The call made by Pampanga Rep. Mikey Arroyo last Thursday to postpone the May 2022 elections because people in his district—“the businessmen, the old people” — allegedly have told him that they are “scared to vote during that day” should be denounced and rejected here and now, and at any other time it is ever brought up, as a hideous, insidious proposition patently offensive to the Constitution and the democratic ways — eroded enough as they are — of this country.
Arroyo was sly enough to phrase his bid as a harmless suggestion. “Just food for thought,” he called it. “The Comelec may choose to answer that or not.” Still, he couldn’t help himself, insisting and wheedling just a bit more: “But I hope that thought will linger in their minds. I’m not saying you should do it. Just consider it.”
The former presidential son was aware that any hint that he was machinating to stay in power beyond the prescribed term was unsavory, and so he tried to have the Commission on Elections (Comelec), not Congress, bear the responsibility of making the radical decision to defer the polls. “Have you considered that proposal will at least come from you, and not from members of Congress? Because if it comes from us, then people might think we have motives to extend our term.”
Smooth. But yes, the public can see right through
Arroyo’s manifestly self-serving exertions. How convenient to use the pandemic yet again to push for another anti-democratic measure, so soon after the anti-terrorism law. But this one takes the cake: nothing less than the prospect of depriving people the right to vote, which is an inalienable right guaranteed them by the Constitution.
That moment of reckoning before the voting public, when they have to make a case for and an accounting of themselves, is the price politicians have to pay at regular intervals to earn the privilege — and the pelf that goes with it — to be called leaders of this country. There is no justifiable reason to cancel wholesale that exercise and thereby strip the citizenry of the right, and the duty, to empower or vote out leaders as they see fit. That is the hallowed contract at the heart of the democratic project. As Foreign Secretary Teodoro Locsin Jr. said in a tweet (the accompanying volley of curses this time commensurate to the odiousness of Arroyo’s suggestion): “You don’t cancel elections for any reason. That’s treason… Hold elections period. Those brave to stand in line & vote — even if only 12— d ecide the next President. Elections=democracy or F—ck U…”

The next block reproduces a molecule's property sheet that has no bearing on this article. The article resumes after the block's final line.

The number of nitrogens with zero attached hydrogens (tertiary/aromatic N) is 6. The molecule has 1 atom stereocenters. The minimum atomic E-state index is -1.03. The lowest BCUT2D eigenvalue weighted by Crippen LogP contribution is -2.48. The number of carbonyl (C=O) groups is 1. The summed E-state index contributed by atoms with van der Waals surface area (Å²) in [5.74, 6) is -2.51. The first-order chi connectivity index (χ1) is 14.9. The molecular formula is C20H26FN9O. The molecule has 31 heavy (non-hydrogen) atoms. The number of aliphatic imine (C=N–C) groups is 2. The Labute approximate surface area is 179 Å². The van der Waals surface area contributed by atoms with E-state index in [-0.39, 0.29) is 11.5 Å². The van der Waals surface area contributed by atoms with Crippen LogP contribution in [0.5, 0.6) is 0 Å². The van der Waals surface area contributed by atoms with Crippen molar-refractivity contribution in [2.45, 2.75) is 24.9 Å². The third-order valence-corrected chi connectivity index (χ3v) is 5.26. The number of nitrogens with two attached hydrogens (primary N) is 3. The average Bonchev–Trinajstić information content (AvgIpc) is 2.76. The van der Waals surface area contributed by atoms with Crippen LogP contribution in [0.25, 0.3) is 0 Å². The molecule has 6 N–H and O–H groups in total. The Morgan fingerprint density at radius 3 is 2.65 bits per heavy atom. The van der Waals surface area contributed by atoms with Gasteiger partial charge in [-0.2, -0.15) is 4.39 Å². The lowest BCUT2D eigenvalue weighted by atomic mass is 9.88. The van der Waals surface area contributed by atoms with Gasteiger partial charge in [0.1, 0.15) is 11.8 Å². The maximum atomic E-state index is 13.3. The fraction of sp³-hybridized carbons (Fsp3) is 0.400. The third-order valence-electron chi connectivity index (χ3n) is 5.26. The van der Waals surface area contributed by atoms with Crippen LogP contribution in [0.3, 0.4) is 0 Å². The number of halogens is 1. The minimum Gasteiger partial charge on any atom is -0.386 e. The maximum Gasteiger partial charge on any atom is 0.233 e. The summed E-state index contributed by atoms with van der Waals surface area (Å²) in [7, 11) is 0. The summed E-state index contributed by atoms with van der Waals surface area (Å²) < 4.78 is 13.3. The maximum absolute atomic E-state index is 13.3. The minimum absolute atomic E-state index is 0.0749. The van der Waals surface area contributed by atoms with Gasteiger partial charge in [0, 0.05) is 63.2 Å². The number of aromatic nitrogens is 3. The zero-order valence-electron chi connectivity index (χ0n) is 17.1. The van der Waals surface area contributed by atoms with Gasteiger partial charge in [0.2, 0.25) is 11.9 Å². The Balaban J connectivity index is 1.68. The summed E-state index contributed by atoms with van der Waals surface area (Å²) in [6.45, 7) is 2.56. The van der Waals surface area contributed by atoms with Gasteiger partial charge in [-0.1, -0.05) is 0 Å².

Good thing the Comelec shot down Arroyo’s trial balloon outright. The poll body doesn’t see any need to defer the elections, said spokesperson James Jimenez. “Malinaw na malinaw ang mandato ng Comelec at iyan ay magpa-conduct ng election” (The Comelec’s mandate is very clear, and that is to hold elections).
The fear of overcrowding and lack of physical distancing during the campaign and voting periods is valid, given the still-uncapped number of COVID-19 cases in the country. In the absence of a vaccine, the pandemic may well linger up to 2022 and beyond. But as former Comelec commissioner Gregorio Larrazabal pointed out, some 40 countries have managed to hold elections successfully even with an epidemic in their midst, among them South Korea, Singapore, Iceland, and Russia. “If they can do it, why can’t we?” he asked.
As with its coronavirus response, South Korea’s recent parliamentary election has been held up as a model for how to conduct polls during a pandemic. “The system the South Koreans devised protects voters and poll workers,” reported The Washington Post. “First, polling places were disinfected and windows opened. Voters were instructed to stand at least three feet apart, with lines carefully marked on the floor. All voters had their temperature taken, and those with temperatures above 37.5 degrees Celsius (99.5 degrees Fahrenheit) were taken from the regular line and directed to separate booths. Those who passed the temperature check sanitized their hands, put on plastic gloves and cast their ballots. Voters discarded their plastic gloves on the way out…
“South Koreans employed two days of in-person early voting to help reduce election day lines. More than 11 million people—nearly 27 percent of registered voters and about 40 percent of the total turnout—took advantage of this opportunity… One might think all of this would discourage voting, but you would be wrong. More than 66 percent of eligible voters cast votes, the highest turnout in the past 20 years. Almost all of these millions of votes were cast in person, not by mail.”
Are similar safety measures impossible to implement here, such that the only way out would be to scrap the polls? Only to those whose chief interest is not safeguarding the people’s welfare or basic rights, but clinging to and overstaying in power the easy, illegal way.
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